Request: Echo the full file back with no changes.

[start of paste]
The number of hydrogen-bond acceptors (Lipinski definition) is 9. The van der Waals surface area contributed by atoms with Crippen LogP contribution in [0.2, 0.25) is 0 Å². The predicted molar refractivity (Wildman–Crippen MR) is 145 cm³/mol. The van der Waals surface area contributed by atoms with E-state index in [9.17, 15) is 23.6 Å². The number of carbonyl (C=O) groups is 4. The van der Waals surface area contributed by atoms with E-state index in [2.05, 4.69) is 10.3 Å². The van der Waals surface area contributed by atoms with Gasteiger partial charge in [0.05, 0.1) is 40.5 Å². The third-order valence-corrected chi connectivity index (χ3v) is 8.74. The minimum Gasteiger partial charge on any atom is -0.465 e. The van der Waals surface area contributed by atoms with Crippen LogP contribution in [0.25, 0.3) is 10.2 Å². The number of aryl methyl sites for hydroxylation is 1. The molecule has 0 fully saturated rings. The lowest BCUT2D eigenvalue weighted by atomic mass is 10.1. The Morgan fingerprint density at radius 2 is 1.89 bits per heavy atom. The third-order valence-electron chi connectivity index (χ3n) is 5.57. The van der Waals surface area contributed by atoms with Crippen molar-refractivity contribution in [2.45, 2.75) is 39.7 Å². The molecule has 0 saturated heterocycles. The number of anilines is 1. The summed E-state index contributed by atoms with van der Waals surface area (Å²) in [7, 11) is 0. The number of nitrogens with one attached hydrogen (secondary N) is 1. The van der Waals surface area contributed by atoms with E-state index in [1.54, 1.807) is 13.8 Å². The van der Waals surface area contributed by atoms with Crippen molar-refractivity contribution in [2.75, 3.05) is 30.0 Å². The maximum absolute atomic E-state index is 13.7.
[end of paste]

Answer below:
The number of hydrogen-bond acceptors (Lipinski definition) is 9. The van der Waals surface area contributed by atoms with Crippen LogP contribution in [0.2, 0.25) is 0 Å². The predicted molar refractivity (Wildman–Crippen MR) is 145 cm³/mol. The van der Waals surface area contributed by atoms with E-state index in [9.17, 15) is 23.6 Å². The number of carbonyl (C=O) groups is 4. The van der Waals surface area contributed by atoms with E-state index in [2.05, 4.69) is 10.3 Å². The van der Waals surface area contributed by atoms with Gasteiger partial charge in [0.05, 0.1) is 40.5 Å². The third-order valence-corrected chi connectivity index (χ3v) is 8.74. The minimum Gasteiger partial charge on any atom is -0.465 e. The van der Waals surface area contributed by atoms with Crippen LogP contribution in [0.25, 0.3) is 10.2 Å². The number of aryl methyl sites for hydroxylation is 1. The molecule has 0 fully saturated rings. The lowest BCUT2D eigenvalue weighted by atomic mass is 10.1. The Morgan fingerprint density at radius 2 is 1.89 bits per heavy atom. The third-order valence-electron chi connectivity index (χ3n) is 5.57. The van der Waals surface area contributed by atoms with Crippen molar-refractivity contribution in [2.45, 2.75) is 39.7 Å². The molecule has 0 saturated heterocycles. The number of anilines is 1. The summed E-state index contributed by atoms with van der Waals surface area (Å²) in [7, 11) is 0. The number of nitrogens with one attached hydrogen (secondary N) is 1. The van der Waals surface area contributed by atoms with E-state index in [1.54, 1.807) is 13.8 Å². The van der Waals surface area contributed by atoms with Crippen molar-refractivity contribution in [2.75, 3.05) is 30.0 Å². The maximum absolute atomic E-state index is 13.7.